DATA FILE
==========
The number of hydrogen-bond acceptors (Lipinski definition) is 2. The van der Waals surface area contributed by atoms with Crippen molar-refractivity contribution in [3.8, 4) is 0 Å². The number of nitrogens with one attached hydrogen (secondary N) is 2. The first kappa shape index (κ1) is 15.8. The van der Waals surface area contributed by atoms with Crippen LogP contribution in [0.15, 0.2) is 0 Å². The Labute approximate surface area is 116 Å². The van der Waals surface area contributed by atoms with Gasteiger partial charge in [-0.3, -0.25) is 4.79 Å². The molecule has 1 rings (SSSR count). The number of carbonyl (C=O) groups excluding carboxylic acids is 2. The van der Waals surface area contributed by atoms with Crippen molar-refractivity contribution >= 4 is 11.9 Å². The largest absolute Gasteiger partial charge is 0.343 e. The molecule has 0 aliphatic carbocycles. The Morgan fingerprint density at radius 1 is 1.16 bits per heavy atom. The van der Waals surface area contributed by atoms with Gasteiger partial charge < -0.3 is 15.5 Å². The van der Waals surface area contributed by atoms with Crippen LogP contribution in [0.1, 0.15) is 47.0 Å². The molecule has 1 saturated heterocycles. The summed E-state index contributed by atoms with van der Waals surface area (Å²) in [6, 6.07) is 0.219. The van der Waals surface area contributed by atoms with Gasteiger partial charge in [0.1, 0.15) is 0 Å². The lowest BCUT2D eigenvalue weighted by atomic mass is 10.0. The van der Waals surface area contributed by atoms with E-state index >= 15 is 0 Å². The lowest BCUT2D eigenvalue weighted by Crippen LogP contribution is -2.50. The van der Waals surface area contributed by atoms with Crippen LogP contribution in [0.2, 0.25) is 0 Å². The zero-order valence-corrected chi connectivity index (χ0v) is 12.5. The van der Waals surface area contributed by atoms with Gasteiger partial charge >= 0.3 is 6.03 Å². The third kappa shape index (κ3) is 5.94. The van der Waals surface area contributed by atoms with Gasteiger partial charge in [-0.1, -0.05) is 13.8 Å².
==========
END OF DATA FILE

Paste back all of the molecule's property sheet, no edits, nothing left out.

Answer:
The number of hydrogen-bond acceptors (Lipinski definition) is 2. The van der Waals surface area contributed by atoms with Crippen molar-refractivity contribution in [3.8, 4) is 0 Å². The number of nitrogens with one attached hydrogen (secondary N) is 2. The first kappa shape index (κ1) is 15.8. The van der Waals surface area contributed by atoms with Crippen LogP contribution in [0.15, 0.2) is 0 Å². The Labute approximate surface area is 116 Å². The van der Waals surface area contributed by atoms with Gasteiger partial charge in [-0.3, -0.25) is 4.79 Å². The molecule has 1 rings (SSSR count). The number of carbonyl (C=O) groups excluding carboxylic acids is 2. The van der Waals surface area contributed by atoms with Crippen molar-refractivity contribution >= 4 is 11.9 Å². The largest absolute Gasteiger partial charge is 0.343 e. The molecule has 0 aliphatic carbocycles. The Morgan fingerprint density at radius 1 is 1.16 bits per heavy atom. The van der Waals surface area contributed by atoms with Gasteiger partial charge < -0.3 is 15.5 Å². The van der Waals surface area contributed by atoms with Crippen LogP contribution in [0.1, 0.15) is 47.0 Å². The molecule has 1 saturated heterocycles. The summed E-state index contributed by atoms with van der Waals surface area (Å²) in [6, 6.07) is 0.219. The van der Waals surface area contributed by atoms with Gasteiger partial charge in [0.1, 0.15) is 0 Å². The lowest BCUT2D eigenvalue weighted by atomic mass is 10.0. The van der Waals surface area contributed by atoms with E-state index >= 15 is 0 Å². The lowest BCUT2D eigenvalue weighted by Crippen LogP contribution is -2.50. The van der Waals surface area contributed by atoms with Crippen LogP contribution in [0.2, 0.25) is 0 Å². The zero-order valence-corrected chi connectivity index (χ0v) is 12.5. The van der Waals surface area contributed by atoms with Gasteiger partial charge >= 0.3 is 6.03 Å². The third kappa shape index (κ3) is 5.94. The van der Waals surface area contributed by atoms with Gasteiger partial charge in [-0.1, -0.05) is 13.8 Å².